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Solving arbitrary potential barrier problems

  1. Mar 21, 2008 #1
    I am doing a computational project in my undergraduate Quantum Physics course on tunneling through a potential barrier. But, it's an irregular potential barrier, so I cannot simply use the results from a textbook. The first diagram, with corresponding wave equations, are shown in the first attached image (Sorry in advance for my messy handwriting). Now, I am pretty sure everything I have there is right, however I wouldn't be surprised if I made some mistakes as I only went through it once. So, if you see any mistakes, please let me know!

    As I said, I am doing the project on tunneling through this barrier. So, I need to find an expression for the inverse of the transmission coefficient (1/T), and to do this I need to use boundary conditions and then solve for the coefficients ([tex]A_{I}, B_{I}, A_{II}, B_{II}[/tex] etc...) in terms of ratios of one another. I have the equations from the boundary conditions (on the second attached image), so, all I need to do is do lots of algebra and then I should have my expression.

    At first I tried to reduce these six equations using linear algebra, since I assumed this would be easier. However, it wasn't too long before this too became too cumbersome. My first question is: is there a program out there that can solve these equations automatically? I was not able to find one that worked for such complicated expressions (even when I substituted for simpler values).

    Furthermore, I have tried to do the derivation for 1/T on a standard potential barrier, however each time I made too many mistakes to make it. Here is my second question: If I were to (somehow) evaluate my coefficient ratios, to find 1/T I would simply square the ratio of the transmitted coefficient ([tex]A_{IV}[/tex] over the incident coefficient ([tex]A_{I}[/tex]), right?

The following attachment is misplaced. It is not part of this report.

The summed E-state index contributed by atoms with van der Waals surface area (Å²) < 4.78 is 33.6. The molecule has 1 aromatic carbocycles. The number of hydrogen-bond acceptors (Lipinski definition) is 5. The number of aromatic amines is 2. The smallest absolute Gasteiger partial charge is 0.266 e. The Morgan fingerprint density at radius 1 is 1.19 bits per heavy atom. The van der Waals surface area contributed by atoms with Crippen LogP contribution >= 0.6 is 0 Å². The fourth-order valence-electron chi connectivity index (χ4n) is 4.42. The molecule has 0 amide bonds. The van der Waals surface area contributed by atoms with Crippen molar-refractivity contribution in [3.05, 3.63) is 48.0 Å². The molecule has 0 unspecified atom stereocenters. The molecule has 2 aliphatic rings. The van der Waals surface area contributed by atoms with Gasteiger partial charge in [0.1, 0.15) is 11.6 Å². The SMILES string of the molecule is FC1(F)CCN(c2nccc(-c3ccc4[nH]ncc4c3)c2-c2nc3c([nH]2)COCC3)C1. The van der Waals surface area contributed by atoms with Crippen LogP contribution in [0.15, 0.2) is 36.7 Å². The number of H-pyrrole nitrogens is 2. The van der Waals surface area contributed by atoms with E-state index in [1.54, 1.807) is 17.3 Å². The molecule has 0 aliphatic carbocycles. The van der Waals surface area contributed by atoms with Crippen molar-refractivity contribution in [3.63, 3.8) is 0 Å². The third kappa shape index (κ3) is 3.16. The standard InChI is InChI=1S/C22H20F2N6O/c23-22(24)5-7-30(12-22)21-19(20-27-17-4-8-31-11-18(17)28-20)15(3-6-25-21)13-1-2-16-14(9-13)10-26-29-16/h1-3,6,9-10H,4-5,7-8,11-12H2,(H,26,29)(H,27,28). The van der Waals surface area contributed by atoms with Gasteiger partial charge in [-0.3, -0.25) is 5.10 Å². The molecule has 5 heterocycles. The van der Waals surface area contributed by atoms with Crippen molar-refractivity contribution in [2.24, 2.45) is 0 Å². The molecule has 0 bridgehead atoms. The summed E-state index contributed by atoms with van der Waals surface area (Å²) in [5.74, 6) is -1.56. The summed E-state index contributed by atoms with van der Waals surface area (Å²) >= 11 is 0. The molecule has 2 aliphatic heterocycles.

Any suggestions, critiques are welcome. Thanks all!
     

    Attached Files:

  2. jcsd
  3. Mar 22, 2008 #2
    I can not see the images. Can you try to upload them again?
     
  4. Mar 22, 2008 #3

    ZapperZ

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    The attachments have been approved.

    I think you may not be approaching this correctly. You probably should solve the differential equation directly by numerical methods, rather than solving the wavefunction. So rather than getting a function, all you'll get is a series of values for it.

    I also think this is a rather difficult profile to start with. Did anyone come up with this particular profile for the potential? You at least want something that has a physical significance.

    Zz.
     
  5. Mar 22, 2008 #4
    Can't I just solve them explicitly, and find explicit values (since they depend only on constants)? Or do you think it would just be easier to approximate them numerically using Runga-Kutta?

    My professor suggested this barrier..I can imagine it's probably pretty difficult to find a simple example like this that has physical significance, since it is only in two dimensions. However, if I can pound this out fairly quickly I could most likely try a more complicated example; for instance a particle in a three dimensional box.
     
  6. Mar 25, 2008 #5

    ZapperZ

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    This may be a bit too late, but you might want to check the latest issue of American Journal of Physics.

    AJP v.76 (2008).

    It is an issue devoted to computational physics, and contains several examples of various computational projects at the undergraduate level.

    Zz.
     
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